Arab

This is a less frequent occurrence in Arab families, though it does happen, but less among women than men. For the most part, Arab immigrants represent a well educated group, and this, too, contributes to their lack of total assimilation (p. 150).

Another element that has not facilitated the Arab assimilation into American society is that many Arabs continue to use their language from their country of origin as the primary basis for communicating with one another (p. 150). This prolongs the process of assimilation, because the family unit is restricted by their inability to communicate beyond the family, or with others in their immigrant community who speak their language.

Finally, the Arab family culturally and traditionally has been a family that involved blending the extended family with the immediate family in supportive ways (p. 150). Once in America, many Arab immigrants find the break in the family structure which occurs when extended families do not migrate to be detrimental to the familys functioning as a family unit (p. 150). For this reason, Arab migration is not always successful, and a large number of families return to their countries of origin (p. 150). However, as with the Arab population in France and other European nations, America is beginning to see first and second generation Arab-Americans born in the United States, and there do appear to be steps toward a fuller level of assimilation.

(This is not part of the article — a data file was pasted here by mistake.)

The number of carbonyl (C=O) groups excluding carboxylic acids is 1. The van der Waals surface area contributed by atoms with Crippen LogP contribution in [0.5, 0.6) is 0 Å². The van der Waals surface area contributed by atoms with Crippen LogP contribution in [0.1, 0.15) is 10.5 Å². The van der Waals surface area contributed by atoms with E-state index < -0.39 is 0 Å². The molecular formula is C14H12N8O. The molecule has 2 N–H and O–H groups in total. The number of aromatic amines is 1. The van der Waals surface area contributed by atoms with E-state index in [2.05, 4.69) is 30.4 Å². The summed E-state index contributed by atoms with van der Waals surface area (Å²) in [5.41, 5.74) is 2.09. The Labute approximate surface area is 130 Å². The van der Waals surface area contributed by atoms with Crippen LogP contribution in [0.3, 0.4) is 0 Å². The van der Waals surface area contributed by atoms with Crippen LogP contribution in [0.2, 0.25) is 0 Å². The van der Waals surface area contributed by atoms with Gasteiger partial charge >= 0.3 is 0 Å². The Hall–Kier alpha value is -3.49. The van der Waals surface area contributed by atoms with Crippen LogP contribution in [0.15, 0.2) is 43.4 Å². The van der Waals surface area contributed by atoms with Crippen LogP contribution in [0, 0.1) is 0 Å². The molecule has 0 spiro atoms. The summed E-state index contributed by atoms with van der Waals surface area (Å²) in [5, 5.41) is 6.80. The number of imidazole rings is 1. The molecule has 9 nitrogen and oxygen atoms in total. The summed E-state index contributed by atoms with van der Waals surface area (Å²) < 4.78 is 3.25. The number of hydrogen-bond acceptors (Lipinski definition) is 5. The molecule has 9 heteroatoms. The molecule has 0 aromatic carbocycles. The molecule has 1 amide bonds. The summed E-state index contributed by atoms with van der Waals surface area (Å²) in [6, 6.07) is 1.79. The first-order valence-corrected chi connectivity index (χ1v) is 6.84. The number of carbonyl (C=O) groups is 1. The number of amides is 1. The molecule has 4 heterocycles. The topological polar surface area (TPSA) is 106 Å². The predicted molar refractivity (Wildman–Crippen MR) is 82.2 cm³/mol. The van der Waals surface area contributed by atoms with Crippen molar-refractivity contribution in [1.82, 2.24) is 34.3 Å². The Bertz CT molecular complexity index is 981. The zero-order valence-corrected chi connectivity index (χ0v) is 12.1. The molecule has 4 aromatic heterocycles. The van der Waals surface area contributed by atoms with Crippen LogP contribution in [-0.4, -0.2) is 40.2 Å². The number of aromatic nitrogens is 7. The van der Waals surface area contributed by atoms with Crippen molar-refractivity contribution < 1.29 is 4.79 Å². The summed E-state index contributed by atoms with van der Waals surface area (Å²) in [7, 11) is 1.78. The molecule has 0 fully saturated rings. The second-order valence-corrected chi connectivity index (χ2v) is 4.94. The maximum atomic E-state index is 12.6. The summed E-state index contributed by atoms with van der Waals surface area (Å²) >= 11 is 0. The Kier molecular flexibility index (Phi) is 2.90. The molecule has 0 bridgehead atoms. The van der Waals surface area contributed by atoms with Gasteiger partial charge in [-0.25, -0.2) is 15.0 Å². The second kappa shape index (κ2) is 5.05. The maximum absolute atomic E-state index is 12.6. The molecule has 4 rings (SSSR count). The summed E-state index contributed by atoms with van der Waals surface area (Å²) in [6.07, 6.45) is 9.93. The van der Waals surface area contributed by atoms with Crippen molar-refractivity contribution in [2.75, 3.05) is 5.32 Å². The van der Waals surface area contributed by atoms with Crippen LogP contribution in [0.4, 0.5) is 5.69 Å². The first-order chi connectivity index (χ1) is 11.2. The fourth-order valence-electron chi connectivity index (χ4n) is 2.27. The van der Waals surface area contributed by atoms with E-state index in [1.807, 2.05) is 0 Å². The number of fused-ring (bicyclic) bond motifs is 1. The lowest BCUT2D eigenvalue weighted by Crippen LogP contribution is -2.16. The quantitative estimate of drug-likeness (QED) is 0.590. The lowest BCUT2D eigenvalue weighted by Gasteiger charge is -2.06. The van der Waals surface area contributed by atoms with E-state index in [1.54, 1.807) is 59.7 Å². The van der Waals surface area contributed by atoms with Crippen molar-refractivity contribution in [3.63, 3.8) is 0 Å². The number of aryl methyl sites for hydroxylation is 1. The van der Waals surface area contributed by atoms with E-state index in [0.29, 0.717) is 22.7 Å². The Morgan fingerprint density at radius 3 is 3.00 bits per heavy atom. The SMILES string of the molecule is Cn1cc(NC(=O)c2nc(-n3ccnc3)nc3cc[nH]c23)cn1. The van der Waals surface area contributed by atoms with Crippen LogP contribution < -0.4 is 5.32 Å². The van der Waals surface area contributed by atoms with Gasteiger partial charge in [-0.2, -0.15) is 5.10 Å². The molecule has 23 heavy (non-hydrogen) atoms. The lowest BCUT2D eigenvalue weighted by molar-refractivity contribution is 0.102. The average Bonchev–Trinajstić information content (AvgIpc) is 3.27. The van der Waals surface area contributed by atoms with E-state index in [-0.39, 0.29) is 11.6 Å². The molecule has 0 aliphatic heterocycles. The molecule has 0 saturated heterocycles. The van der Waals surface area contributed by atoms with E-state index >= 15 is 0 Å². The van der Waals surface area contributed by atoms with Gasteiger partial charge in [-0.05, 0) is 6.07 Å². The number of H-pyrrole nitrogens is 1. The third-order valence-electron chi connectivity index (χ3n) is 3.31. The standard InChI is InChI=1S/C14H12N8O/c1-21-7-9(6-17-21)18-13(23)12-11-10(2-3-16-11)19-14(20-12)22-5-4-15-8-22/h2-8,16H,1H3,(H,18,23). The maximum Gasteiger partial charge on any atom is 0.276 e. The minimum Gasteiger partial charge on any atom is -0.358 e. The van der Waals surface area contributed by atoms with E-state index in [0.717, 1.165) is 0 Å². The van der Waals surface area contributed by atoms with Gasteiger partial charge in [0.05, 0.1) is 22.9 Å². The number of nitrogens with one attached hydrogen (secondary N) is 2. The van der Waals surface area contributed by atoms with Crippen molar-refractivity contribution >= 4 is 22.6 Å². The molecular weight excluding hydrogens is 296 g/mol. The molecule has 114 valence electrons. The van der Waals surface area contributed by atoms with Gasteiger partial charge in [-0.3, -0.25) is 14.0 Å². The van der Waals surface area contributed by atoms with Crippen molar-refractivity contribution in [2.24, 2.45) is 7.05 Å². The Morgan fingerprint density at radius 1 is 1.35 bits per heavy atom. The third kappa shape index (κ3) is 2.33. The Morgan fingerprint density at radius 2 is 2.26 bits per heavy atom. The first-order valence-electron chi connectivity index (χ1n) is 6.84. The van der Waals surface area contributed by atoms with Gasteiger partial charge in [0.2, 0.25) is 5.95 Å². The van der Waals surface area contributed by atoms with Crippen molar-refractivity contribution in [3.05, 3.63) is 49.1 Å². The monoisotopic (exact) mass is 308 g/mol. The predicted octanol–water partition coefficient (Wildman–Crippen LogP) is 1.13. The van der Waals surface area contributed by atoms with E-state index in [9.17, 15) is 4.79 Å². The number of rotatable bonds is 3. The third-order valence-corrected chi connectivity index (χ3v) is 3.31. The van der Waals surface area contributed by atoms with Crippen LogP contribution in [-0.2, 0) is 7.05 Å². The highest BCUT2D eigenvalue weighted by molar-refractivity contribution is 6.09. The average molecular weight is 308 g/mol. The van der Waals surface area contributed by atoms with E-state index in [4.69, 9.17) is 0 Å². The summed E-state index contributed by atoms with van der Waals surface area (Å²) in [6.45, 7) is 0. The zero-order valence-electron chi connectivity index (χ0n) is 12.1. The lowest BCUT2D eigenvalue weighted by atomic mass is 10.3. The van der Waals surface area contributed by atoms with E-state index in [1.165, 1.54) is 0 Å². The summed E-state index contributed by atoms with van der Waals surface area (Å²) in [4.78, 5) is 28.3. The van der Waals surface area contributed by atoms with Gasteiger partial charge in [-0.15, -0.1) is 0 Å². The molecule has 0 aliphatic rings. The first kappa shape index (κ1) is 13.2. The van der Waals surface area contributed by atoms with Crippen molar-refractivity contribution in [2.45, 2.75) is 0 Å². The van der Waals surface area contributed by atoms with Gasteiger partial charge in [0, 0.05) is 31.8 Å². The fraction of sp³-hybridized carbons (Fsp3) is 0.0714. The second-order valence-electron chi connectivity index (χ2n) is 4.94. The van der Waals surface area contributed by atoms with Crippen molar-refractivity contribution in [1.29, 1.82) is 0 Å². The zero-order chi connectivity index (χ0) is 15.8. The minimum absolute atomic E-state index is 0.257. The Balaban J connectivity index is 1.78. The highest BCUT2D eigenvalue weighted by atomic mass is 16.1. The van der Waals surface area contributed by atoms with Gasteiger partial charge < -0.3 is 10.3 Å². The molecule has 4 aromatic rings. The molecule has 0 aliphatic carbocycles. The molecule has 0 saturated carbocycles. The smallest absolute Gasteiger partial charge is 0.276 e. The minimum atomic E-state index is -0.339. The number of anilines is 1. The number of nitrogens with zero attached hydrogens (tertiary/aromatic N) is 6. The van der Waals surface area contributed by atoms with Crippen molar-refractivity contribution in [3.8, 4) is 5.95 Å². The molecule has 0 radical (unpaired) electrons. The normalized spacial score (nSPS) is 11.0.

Today, there are more than three million Arab-Americans in the United States, and that number is expected to continue to increase (p. 150).

It is expected that over time, with increased generations of Arab immigrants born to the United States, that full assimilation will be successful.

References

http://www.questia.com/PM.qst?a=o&d=55201015

Naff, a. (1993). Becoming American: The Early Arab Immigrant Experience. Carbondale, IL: Southern Illinois University Press. Retrieved August 2, 2008, from Questia database: http://www.questia.com/PM.qst?a=o&d=55201015

Nassar-Mcmillan, S.C., & Hakim-Larson, J. (2003). Counseling Considerations among Arab-Americans. Journal of Counseling and Development, 81(2), 150+. Retrieved August 2, 2008, from Questia database: http://www.questia.com/PM.qst?a=o&d=5001936022.

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